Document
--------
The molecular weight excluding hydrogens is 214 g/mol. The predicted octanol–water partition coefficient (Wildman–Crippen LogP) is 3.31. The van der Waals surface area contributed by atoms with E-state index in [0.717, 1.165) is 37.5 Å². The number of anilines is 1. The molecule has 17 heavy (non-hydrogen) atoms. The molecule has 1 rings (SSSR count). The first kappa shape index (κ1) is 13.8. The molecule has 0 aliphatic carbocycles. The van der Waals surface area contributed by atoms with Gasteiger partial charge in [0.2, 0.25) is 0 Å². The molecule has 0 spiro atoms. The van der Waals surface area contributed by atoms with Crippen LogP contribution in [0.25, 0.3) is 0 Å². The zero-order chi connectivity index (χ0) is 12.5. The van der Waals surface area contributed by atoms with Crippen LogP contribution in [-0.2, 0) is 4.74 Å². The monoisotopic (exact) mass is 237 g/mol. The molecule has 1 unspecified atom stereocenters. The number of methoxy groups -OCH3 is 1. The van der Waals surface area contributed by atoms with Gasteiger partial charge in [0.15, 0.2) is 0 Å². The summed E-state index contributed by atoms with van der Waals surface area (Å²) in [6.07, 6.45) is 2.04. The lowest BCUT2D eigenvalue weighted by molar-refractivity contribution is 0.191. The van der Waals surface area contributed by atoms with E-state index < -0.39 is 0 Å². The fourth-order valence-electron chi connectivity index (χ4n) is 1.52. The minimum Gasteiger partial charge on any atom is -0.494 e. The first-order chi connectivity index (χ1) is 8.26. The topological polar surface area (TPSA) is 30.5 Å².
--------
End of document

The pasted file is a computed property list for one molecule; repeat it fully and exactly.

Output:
The molecular weight excluding hydrogens is 214 g/mol. The predicted octanol–water partition coefficient (Wildman–Crippen LogP) is 3.31. The van der Waals surface area contributed by atoms with E-state index in [0.717, 1.165) is 37.5 Å². The number of anilines is 1. The molecule has 17 heavy (non-hydrogen) atoms. The molecule has 1 rings (SSSR count). The first kappa shape index (κ1) is 13.8. The molecule has 0 aliphatic carbocycles. The van der Waals surface area contributed by atoms with Gasteiger partial charge in [0.2, 0.25) is 0 Å². The molecule has 0 spiro atoms. The van der Waals surface area contributed by atoms with Crippen LogP contribution in [0.25, 0.3) is 0 Å². The zero-order chi connectivity index (χ0) is 12.5. The van der Waals surface area contributed by atoms with Crippen LogP contribution in [-0.2, 0) is 4.74 Å². The monoisotopic (exact) mass is 237 g/mol. The molecule has 1 unspecified atom stereocenters. The number of methoxy groups -OCH3 is 1. The van der Waals surface area contributed by atoms with Gasteiger partial charge in [0.15, 0.2) is 0 Å². The summed E-state index contributed by atoms with van der Waals surface area (Å²) in [6.07, 6.45) is 2.04. The lowest BCUT2D eigenvalue weighted by molar-refractivity contribution is 0.191. The van der Waals surface area contributed by atoms with E-state index < -0.39 is 0 Å². The fourth-order valence-electron chi connectivity index (χ4n) is 1.52. The minimum Gasteiger partial charge on any atom is -0.494 e. The first-order chi connectivity index (χ1) is 8.26. The topological polar surface area (TPSA) is 30.5 Å².